Remember: different people are different. The paper behind the dataset mentioned that all of the annotators were native English speakers living in India. But even so, these are all different people with different life experiences trying to make sense of the emotion in Reddit text without having the context of the entire conversation around it. Interpretation of emotion is highly subjective, and we shouldn't expect everyone to agree immediately.
The dataset even gives us a few hints on how different people can experience these texts. For example, there are annotators like annotator #4 who only assign one or two emotions per example. Then again, there is annotator #31, who doesn't shy away from assigning seven emotions to a single example and even went as far as adding 12 emotions. With differences like that, it's no wonder there's very little agreement.
The problem persists if we only look at just a few annotators. The top three annotators are responsible for 14% of all the annotations, and just between these three, there is plenty of disagreement. There are 6820 overlapping examples between just these three annotators, of which only 3060 (~45%) are in full agreement!
If just these three annotators disagree so much, why even bother with the extra 79 annotators?
Issues in the Process
When you now take a step back and consider the annotation process, it's no surprise that so many annotators disagreed with each other. Just consider ...
1. There are just too many labels.
There are 28 different emotions to pick
from, and that's making it harder for annotators to maintain a consistent
definition of the labels. Not only that, but many of the labels are
subjective or are just too similar. Is
fear really that different from
nervousness? What about
caring? Do we really have a use case
where the difference between these two would matter?
2. There are too many annotators at the start.
You're bound to change your annotation process, especially when you're just getting started. Guidelines might change, and every annotator must be aware in order to keep the annotations consistent. But it's extremely difficult to keep 82 annotators aligned right from the start.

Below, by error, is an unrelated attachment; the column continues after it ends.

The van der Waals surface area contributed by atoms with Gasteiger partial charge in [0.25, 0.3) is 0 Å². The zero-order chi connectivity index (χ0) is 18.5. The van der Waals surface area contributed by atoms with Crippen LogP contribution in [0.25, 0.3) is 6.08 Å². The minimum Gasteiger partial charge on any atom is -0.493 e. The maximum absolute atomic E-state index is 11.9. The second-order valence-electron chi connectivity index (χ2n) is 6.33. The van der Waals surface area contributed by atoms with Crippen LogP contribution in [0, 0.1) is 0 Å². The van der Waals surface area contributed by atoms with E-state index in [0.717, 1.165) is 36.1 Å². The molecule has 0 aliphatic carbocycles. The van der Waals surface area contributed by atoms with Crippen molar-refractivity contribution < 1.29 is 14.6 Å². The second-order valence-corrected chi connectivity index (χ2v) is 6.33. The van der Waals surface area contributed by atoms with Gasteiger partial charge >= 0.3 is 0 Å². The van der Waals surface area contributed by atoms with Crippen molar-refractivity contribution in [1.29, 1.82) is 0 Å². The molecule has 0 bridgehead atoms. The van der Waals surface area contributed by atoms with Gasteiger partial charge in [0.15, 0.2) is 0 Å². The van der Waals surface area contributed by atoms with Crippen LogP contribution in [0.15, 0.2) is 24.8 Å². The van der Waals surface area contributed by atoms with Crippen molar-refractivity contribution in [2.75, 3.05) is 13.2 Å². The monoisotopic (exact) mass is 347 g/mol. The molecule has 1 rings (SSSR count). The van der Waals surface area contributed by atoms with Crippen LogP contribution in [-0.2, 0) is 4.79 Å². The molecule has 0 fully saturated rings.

3. There is no clear application.
Even if we only had two labels and three annotators, we'd still be annotating without understanding the use case. Will these emotion labels be used for content moderation? If so, are we sure that these emotion labels are the most useful ones to have around? Do we also need to attach the entire Reddit conversation? What is the price of a bad annotation? These are all important questions to answer, and it's very hard to care about the right answer when you're so far away from the application.
These pain points are very important to understand because they help inspire a better approach. You want to catch annotator disagreement early so that it can inspire improvements to the process. This is also what makes Prodigy a very cool tool. It was designed for iteration! It is fully scriptable in Python. Which means you can customise to your hearts content as you learn more and more about your problem.
You want to customize the approach as you learn about the problem you're solving. Especially early on, you want to be able to iterate on your annotation approach because you can't plan on what you'll find in your data once you start going through it.
A Better Approach
The annotation process becomes a lot easier when we limit ourselves to a smaller task. Creating a dataset for general emotion detection based on Reddit is very hard. There are too many subjective edge-cases and it may not translate well beyond Reddit. So instead, if we just focus on a small subset of emotions, one with a clear task in mind, it'll be a lot easier to bootstrap a useful dataset.
So let's imagine that we started much smaller. Let's say we're interested in content moderation and that we'd like to detect "anger" in text. Because we're only interested in a single label, we should be able to bootstrap an annotated dataset quite quickly. Imagine what you could learn with just two annotators, each annotating the same 1000 random examples.
- You might realize that you need the context of the conversation to rule out sarcasm. So you may want to update the annotation interface to allow for that.
- You might realize, based on a small sample of the dataset, that a trained model simple isn't accurate when it only sees a single utterance. So you realize early that you need to require more data to even feed the model.
- You might realize that "anger" on its own might not matter for moderation. One could rightfully be angry about something in the news, but it only becomes a problem if the user is "aggressive" to another person. So maybe an "aggressive" or "escalation" label makes more sense.
- You might realize that a lot of the Reddit data isn't relevant for your use case. You can go ahead and annotate everything, but you can also focus on a subset of the data. In the case of content moderation, we should probably only focus on subreddits that are similar to the forum that we're interested in moderating.
Nothing is stopping you from using another label, building a custom annotation interface, or switching to another subset of the data. But the improvement only comes when you're confronted with actual data and you're able to act on it. You can't dump a big text file on the internet and assume you can get useful training data just by waiting a month for other people to attach some labels. It can still be a good idea to expand the pool of annotators later, but only when there's a clear picture of what the annotation process should be.
You might not need a huge dataset either. Maybe a small dataset with precise and relevant labels gives you plenty of utility for your use-case. It's also much easier to iterate, reflect and improve the annotation process when you start small.
So when you start small, maybe you should celebrate.